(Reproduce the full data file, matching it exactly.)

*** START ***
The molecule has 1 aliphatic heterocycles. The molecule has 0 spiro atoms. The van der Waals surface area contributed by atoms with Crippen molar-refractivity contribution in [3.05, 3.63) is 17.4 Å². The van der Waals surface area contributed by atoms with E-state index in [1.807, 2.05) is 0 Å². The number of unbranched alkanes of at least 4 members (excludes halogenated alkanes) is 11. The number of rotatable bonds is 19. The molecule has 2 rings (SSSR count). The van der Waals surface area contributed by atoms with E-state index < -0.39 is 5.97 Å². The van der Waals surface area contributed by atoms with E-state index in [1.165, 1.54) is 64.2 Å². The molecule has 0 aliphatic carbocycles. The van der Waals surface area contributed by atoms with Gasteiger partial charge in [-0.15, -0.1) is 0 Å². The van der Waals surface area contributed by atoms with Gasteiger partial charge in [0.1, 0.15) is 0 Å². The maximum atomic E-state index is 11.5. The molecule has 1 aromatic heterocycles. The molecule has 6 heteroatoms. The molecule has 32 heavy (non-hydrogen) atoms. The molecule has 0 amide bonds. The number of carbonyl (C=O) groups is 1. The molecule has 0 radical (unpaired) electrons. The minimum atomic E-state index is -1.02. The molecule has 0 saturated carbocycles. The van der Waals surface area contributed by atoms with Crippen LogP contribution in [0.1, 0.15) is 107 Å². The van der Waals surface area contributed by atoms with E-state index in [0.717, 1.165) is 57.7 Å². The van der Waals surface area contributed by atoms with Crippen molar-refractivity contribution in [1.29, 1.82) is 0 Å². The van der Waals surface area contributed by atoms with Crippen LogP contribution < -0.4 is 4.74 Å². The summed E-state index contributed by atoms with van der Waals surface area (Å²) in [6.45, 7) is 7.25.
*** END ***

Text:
The molecule has 1 aliphatic heterocycles. The molecule has 0 spiro atoms. The van der Waals surface area contributed by atoms with Crippen molar-refractivity contribution in [3.05, 3.63) is 17.4 Å². The van der Waals surface area contributed by atoms with E-state index in [1.807, 2.05) is 0 Å². The number of unbranched alkanes of at least 4 members (excludes halogenated alkanes) is 11. The number of rotatable bonds is 19. The molecule has 2 rings (SSSR count). The van der Waals surface area contributed by atoms with E-state index < -0.39 is 5.97 Å². The van der Waals surface area contributed by atoms with E-state index in [1.165, 1.54) is 64.2 Å². The molecule has 0 aliphatic carbocycles. The van der Waals surface area contributed by atoms with Gasteiger partial charge in [-0.15, -0.1) is 0 Å². The van der Waals surface area contributed by atoms with Gasteiger partial charge in [0.1, 0.15) is 0 Å². The maximum atomic E-state index is 11.5. The molecule has 1 aromatic heterocycles. The molecule has 6 heteroatoms. The molecule has 32 heavy (non-hydrogen) atoms. The molecule has 0 amide bonds. The number of carbonyl (C=O) groups is 1. The molecule has 0 radical (unpaired) electrons. The minimum atomic E-state index is -1.02. The molecule has 0 saturated carbocycles. The van der Waals surface area contributed by atoms with Crippen LogP contribution in [0.1, 0.15) is 107 Å². The van der Waals surface area contributed by atoms with E-state index in [0.717, 1.165) is 57.7 Å². The van der Waals surface area contributed by atoms with Crippen molar-refractivity contribution in [1.29, 1.82) is 0 Å². The van der Waals surface area contributed by atoms with Crippen LogP contribution < -0.4 is 4.74 Å². The summed E-state index contributed by atoms with van der Waals surface area (Å²) in [6.45, 7) is 7.25.